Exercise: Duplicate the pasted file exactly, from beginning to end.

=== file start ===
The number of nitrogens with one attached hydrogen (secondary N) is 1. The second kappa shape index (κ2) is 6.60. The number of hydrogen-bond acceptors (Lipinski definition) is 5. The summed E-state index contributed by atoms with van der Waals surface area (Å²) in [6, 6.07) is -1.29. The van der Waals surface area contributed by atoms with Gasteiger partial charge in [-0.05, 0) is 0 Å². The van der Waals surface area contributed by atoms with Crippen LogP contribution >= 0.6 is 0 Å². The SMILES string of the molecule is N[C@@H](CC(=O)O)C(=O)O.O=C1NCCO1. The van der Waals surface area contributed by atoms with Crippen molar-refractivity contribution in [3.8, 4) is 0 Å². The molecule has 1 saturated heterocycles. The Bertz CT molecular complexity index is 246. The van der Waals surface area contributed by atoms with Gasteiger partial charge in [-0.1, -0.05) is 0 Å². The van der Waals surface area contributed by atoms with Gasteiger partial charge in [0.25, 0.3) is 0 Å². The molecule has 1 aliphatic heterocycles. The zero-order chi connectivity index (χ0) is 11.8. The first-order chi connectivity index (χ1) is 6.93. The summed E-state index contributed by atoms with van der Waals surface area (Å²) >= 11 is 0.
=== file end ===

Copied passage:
The number of nitrogens with one attached hydrogen (secondary N) is 1. The second kappa shape index (κ2) is 6.60. The number of hydrogen-bond acceptors (Lipinski definition) is 5. The summed E-state index contributed by atoms with van der Waals surface area (Å²) in [6, 6.07) is -1.29. The van der Waals surface area contributed by atoms with Gasteiger partial charge in [-0.05, 0) is 0 Å². The van der Waals surface area contributed by atoms with Crippen LogP contribution >= 0.6 is 0 Å². The SMILES string of the molecule is N[C@@H](CC(=O)O)C(=O)O.O=C1NCCO1. The van der Waals surface area contributed by atoms with Crippen molar-refractivity contribution in [3.8, 4) is 0 Å². The molecule has 1 saturated heterocycles. The Bertz CT molecular complexity index is 246. The van der Waals surface area contributed by atoms with Gasteiger partial charge in [-0.1, -0.05) is 0 Å². The van der Waals surface area contributed by atoms with Gasteiger partial charge in [0.25, 0.3) is 0 Å². The molecule has 1 aliphatic heterocycles. The zero-order chi connectivity index (χ0) is 11.8. The first-order chi connectivity index (χ1) is 6.93. The summed E-state index contributed by atoms with van der Waals surface area (Å²) >= 11 is 0.